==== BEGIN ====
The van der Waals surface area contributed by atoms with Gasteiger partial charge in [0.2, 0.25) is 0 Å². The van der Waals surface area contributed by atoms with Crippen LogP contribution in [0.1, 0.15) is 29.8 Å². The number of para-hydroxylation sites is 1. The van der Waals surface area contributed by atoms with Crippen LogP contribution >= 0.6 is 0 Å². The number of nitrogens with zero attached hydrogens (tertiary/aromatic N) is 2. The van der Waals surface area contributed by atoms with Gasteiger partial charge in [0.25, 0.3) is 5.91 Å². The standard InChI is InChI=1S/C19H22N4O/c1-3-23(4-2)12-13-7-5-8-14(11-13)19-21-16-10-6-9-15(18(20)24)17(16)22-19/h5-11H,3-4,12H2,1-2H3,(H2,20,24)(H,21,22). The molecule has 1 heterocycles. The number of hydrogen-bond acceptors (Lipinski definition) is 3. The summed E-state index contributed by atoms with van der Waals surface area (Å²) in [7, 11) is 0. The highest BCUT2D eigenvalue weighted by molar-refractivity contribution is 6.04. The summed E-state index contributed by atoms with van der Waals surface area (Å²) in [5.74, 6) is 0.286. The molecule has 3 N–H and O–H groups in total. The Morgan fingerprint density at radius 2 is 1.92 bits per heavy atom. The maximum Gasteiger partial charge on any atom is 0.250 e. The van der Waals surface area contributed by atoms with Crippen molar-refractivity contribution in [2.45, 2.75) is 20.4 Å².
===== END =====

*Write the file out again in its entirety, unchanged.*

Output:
The van der Waals surface area contributed by atoms with Gasteiger partial charge in [0.2, 0.25) is 0 Å². The van der Waals surface area contributed by atoms with Crippen LogP contribution in [0.1, 0.15) is 29.8 Å². The number of para-hydroxylation sites is 1. The van der Waals surface area contributed by atoms with Crippen LogP contribution >= 0.6 is 0 Å². The number of nitrogens with zero attached hydrogens (tertiary/aromatic N) is 2. The van der Waals surface area contributed by atoms with Gasteiger partial charge in [0.25, 0.3) is 5.91 Å². The standard InChI is InChI=1S/C19H22N4O/c1-3-23(4-2)12-13-7-5-8-14(11-13)19-21-16-10-6-9-15(18(20)24)17(16)22-19/h5-11H,3-4,12H2,1-2H3,(H2,20,24)(H,21,22). The molecule has 1 heterocycles. The number of hydrogen-bond acceptors (Lipinski definition) is 3. The summed E-state index contributed by atoms with van der Waals surface area (Å²) in [7, 11) is 0. The highest BCUT2D eigenvalue weighted by molar-refractivity contribution is 6.04. The summed E-state index contributed by atoms with van der Waals surface area (Å²) in [5.74, 6) is 0.286. The molecule has 3 N–H and O–H groups in total. The Morgan fingerprint density at radius 2 is 1.92 bits per heavy atom. The maximum Gasteiger partial charge on any atom is 0.250 e. The van der Waals surface area contributed by atoms with Crippen molar-refractivity contribution in [2.45, 2.75) is 20.4 Å².